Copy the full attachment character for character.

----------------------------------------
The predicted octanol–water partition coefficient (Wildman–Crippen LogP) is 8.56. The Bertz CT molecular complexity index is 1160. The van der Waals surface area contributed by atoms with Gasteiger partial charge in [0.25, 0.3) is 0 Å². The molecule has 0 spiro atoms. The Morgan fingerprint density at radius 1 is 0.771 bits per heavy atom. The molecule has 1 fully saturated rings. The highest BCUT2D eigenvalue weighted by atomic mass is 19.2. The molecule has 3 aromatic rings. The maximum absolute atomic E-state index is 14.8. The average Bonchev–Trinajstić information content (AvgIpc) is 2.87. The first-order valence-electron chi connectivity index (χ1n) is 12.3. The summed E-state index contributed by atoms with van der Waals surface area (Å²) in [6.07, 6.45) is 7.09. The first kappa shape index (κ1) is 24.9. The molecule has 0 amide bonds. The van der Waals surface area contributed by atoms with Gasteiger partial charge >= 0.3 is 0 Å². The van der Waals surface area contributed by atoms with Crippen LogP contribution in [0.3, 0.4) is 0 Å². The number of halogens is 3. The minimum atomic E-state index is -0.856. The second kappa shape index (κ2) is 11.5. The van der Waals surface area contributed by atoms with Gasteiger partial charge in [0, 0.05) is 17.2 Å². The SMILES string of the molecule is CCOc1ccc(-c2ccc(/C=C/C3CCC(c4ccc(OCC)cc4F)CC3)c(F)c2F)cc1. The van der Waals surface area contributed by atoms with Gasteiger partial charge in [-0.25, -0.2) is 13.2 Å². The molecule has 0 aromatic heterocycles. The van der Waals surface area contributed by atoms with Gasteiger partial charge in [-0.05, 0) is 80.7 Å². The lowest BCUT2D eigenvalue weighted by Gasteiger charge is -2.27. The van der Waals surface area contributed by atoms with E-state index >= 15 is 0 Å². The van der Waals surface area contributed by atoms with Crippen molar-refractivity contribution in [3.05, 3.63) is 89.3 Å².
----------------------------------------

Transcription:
The predicted octanol–water partition coefficient (Wildman–Crippen LogP) is 8.56. The Bertz CT molecular complexity index is 1160. The van der Waals surface area contributed by atoms with Gasteiger partial charge in [0.25, 0.3) is 0 Å². The molecule has 0 spiro atoms. The Morgan fingerprint density at radius 1 is 0.771 bits per heavy atom. The molecule has 1 fully saturated rings. The highest BCUT2D eigenvalue weighted by atomic mass is 19.2. The molecule has 3 aromatic rings. The maximum absolute atomic E-state index is 14.8. The average Bonchev–Trinajstić information content (AvgIpc) is 2.87. The first-order valence-electron chi connectivity index (χ1n) is 12.3. The summed E-state index contributed by atoms with van der Waals surface area (Å²) in [6.07, 6.45) is 7.09. The first kappa shape index (κ1) is 24.9. The molecule has 0 amide bonds. The van der Waals surface area contributed by atoms with Gasteiger partial charge >= 0.3 is 0 Å². The van der Waals surface area contributed by atoms with Crippen LogP contribution in [0.3, 0.4) is 0 Å². The number of halogens is 3. The minimum atomic E-state index is -0.856. The second kappa shape index (κ2) is 11.5. The van der Waals surface area contributed by atoms with Gasteiger partial charge in [0, 0.05) is 17.2 Å². The SMILES string of the molecule is CCOc1ccc(-c2ccc(/C=C/C3CCC(c4ccc(OCC)cc4F)CC3)c(F)c2F)cc1. The van der Waals surface area contributed by atoms with Gasteiger partial charge in [-0.25, -0.2) is 13.2 Å². The molecule has 0 aromatic heterocycles. The van der Waals surface area contributed by atoms with Gasteiger partial charge in [-0.05, 0) is 80.7 Å². The lowest BCUT2D eigenvalue weighted by Gasteiger charge is -2.27. The van der Waals surface area contributed by atoms with E-state index >= 15 is 0 Å². The van der Waals surface area contributed by atoms with Crippen molar-refractivity contribution in [3.05, 3.63) is 89.3 Å².